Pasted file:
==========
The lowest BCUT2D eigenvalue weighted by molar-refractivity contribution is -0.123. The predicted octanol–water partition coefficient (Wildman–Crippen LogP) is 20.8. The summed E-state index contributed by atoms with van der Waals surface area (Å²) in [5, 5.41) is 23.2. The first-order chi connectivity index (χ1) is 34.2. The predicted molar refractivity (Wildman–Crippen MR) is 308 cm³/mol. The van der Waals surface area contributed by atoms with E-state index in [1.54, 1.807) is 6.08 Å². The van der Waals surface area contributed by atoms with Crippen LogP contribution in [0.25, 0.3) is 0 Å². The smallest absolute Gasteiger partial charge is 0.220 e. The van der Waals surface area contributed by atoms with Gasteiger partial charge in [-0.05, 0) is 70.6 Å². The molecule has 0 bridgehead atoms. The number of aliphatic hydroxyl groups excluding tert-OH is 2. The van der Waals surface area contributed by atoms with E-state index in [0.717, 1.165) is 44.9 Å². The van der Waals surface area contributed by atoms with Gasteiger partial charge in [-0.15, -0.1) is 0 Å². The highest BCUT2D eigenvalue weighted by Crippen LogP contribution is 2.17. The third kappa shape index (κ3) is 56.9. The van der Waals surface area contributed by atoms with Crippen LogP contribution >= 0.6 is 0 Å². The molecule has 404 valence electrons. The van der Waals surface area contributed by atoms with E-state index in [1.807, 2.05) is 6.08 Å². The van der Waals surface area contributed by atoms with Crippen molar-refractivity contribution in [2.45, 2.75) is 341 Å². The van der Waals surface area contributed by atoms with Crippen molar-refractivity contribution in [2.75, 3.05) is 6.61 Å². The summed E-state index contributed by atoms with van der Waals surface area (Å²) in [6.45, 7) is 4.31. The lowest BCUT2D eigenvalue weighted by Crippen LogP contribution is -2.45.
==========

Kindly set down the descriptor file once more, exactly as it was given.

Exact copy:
The lowest BCUT2D eigenvalue weighted by molar-refractivity contribution is -0.123. The predicted octanol–water partition coefficient (Wildman–Crippen LogP) is 20.8. The summed E-state index contributed by atoms with van der Waals surface area (Å²) in [5, 5.41) is 23.2. The first-order chi connectivity index (χ1) is 34.2. The predicted molar refractivity (Wildman–Crippen MR) is 308 cm³/mol. The van der Waals surface area contributed by atoms with E-state index in [1.54, 1.807) is 6.08 Å². The van der Waals surface area contributed by atoms with Crippen LogP contribution in [0.25, 0.3) is 0 Å². The smallest absolute Gasteiger partial charge is 0.220 e. The van der Waals surface area contributed by atoms with Gasteiger partial charge in [-0.05, 0) is 70.6 Å². The molecule has 0 bridgehead atoms. The number of aliphatic hydroxyl groups excluding tert-OH is 2. The van der Waals surface area contributed by atoms with E-state index in [0.717, 1.165) is 44.9 Å². The van der Waals surface area contributed by atoms with Gasteiger partial charge in [-0.15, -0.1) is 0 Å². The highest BCUT2D eigenvalue weighted by Crippen LogP contribution is 2.17. The third kappa shape index (κ3) is 56.9. The van der Waals surface area contributed by atoms with Crippen LogP contribution >= 0.6 is 0 Å². The molecule has 404 valence electrons. The van der Waals surface area contributed by atoms with E-state index in [1.807, 2.05) is 6.08 Å². The van der Waals surface area contributed by atoms with Crippen molar-refractivity contribution in [2.45, 2.75) is 341 Å². The van der Waals surface area contributed by atoms with Crippen molar-refractivity contribution in [2.75, 3.05) is 6.61 Å². The summed E-state index contributed by atoms with van der Waals surface area (Å²) in [6.45, 7) is 4.31. The lowest BCUT2D eigenvalue weighted by Crippen LogP contribution is -2.45.